It is interesting that there is a clan name `Rashtrakut' in the list
          of 96 clans.


          Mahavir

          --- In JatHistory@yahoogroups.com, "ymalaiya" <ymalaiya@y...> wrote:
          >
          > Recently some reporters mentioned that Vasundhara Raje, who claimed
          > to be a daughter of a Rajput, was in fact born in the Maratha
          > Scindia (i.e. Shinde) family.
          >
          > Is there a connection, if any between Rajputs and Marathas.
          Marathas
          > emerged into prominence with rise of Shivaji (1627-1680). At this
          > time Rajputs were already famous with centuries of active rulership
          > in Rajasthan.
          >
          > Marathas are divided into two classes, 96-kuli, those belonging to
          > 96 noble lines (kula), and kunbi, who are ordinary farmers. The
          > dividing lines between the two are not alwayes clear.
          >
          > The term Rajput is sometimes reserved for the descendants of the
          > famous 36 clans. There are several lists with mostly the same
          names,
          > perhaps the oldest one was given by Hemachandra Suri (1088-1173) in
          > Kumarapapla charitra. The term Rajput is also used in a wider sense
          > to include other groups. The dividing line between Rajputs and
          other
          > groups like Jats can sometimes be unclear.
          >
          > Shannavati-kula, a varnakular text mentions the 96 Maratha kulas.
          > There are other lists avaialble, which are sometimes slighlty
          > different. The kunbi Marathas often can have similar family names.
          >
          > The distinction between common members and royal descendants can be
          > seen in other groups. For example Raj Bhar are descendants of the
          > royality among the Bhars.
          >
          > Besides the analogy between 36-kula Rajputs and 96-Kula Marathas,
          is
          > there a connection between the two?
          >
          > Archaeologocal records suggest that there must have been. The
          > Rathors (Rashtrakutas in Sanskrit) are certainly descendants of the
          > Rashtrakutas of Manyakhet. Historical evidence also shows that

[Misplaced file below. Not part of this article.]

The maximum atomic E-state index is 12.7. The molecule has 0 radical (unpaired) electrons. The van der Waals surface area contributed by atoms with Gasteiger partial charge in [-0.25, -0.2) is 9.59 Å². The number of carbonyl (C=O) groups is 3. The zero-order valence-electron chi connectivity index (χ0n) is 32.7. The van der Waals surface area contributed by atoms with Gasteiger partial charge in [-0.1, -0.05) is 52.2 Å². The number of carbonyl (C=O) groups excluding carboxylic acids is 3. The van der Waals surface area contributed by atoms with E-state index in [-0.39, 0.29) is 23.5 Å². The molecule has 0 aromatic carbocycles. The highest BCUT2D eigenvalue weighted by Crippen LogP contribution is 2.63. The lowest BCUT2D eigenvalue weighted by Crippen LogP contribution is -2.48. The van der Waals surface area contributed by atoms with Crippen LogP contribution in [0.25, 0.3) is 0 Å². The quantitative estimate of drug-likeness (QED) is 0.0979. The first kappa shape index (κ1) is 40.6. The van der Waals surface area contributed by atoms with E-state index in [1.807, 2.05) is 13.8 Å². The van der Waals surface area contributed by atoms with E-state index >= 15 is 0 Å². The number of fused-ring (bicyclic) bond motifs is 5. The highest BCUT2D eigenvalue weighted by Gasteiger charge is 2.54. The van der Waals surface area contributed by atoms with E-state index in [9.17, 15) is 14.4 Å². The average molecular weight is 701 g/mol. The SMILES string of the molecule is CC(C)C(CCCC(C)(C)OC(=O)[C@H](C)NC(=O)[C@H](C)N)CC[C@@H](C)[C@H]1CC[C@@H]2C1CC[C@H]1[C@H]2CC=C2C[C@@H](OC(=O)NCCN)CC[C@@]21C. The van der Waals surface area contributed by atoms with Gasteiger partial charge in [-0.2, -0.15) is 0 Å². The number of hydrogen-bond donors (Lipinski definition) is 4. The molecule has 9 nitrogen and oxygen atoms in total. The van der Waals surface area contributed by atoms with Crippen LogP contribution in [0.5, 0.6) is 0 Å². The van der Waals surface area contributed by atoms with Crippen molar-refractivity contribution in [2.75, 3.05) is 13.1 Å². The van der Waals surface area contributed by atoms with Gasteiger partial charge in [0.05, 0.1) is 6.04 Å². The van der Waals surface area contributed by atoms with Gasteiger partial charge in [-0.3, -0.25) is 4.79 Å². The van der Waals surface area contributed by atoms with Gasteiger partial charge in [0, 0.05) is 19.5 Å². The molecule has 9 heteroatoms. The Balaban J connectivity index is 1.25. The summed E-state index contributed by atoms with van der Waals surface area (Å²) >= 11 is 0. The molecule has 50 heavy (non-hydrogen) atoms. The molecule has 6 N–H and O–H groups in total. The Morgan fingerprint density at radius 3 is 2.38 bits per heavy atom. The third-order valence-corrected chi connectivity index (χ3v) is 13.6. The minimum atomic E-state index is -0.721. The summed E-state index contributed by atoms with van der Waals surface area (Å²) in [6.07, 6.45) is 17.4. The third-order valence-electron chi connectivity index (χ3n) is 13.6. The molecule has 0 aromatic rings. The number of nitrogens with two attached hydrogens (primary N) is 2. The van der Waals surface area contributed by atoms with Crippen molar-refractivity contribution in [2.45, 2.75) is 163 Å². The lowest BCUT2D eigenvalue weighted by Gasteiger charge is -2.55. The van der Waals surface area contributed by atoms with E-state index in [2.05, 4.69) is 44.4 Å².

> Chaulukyas (Solankis) are same as Chalukyas of Maharastra/Karnataka
          > region. Early parmar copperplates show that Paramaras regarded
          > themselves a branch and a successors of Rashtrakutas of Manyakhet.
          > This places the origin of some of the major Rajput clans in
          > Maharashtra/Karnataka region. It would thus be likely that some of
          > the branches of these clans stayed in Maharashtra and eventually
          > became part of the Marathas. It should be noticed that lists of 96
          > kulas include Sakunkhe, Pawar, Rathors, and one of them mentions
          > Rashtrakute.
          >
          > Yashwant
          >
          >
          >
          > Newspaper quotes on Vasundhara Raje
          >
          >
          > http://www.rediff.com/election/2003/dec/05bjp.htm
          >
          > Being married to the Maharaja of Dholpur, a Jat, she had the
          > potential to swing that influential group in the party's favour.
          She
          > herself claimed Rajput status (she is actually a Maratha caste, but
          > in north India, this caste is associated with Rajputs).
          >
          > http://www.rediff.com/election/2003/dec/08vasu.htm
          >
          > In the run-up to the December 1 poll, Vasundhara Raje harped on her
          > being both a Rajput and a Jat [Hemant Singh is a Jat].
          >
          > The Scindias are Marathas (Scindia is a North Indian form of the
          > Maharashtrian surname Shinde).
          >
          > http://www.indianexpress.com/full_story.php?content_id=23212
          > Sunday, May 04, 2003
          >
          > (ANURADHA NAGARAJ)
          > Will the caste factor be important in this election?
          > (Vasundhara Raje's reply)
          > As far as we are concerned, we consider all 36 castes as equal. I
          > may be a Rajput daughter, but I am a Jat bahu and mother-in-law of
          a
          > Gujjar girl.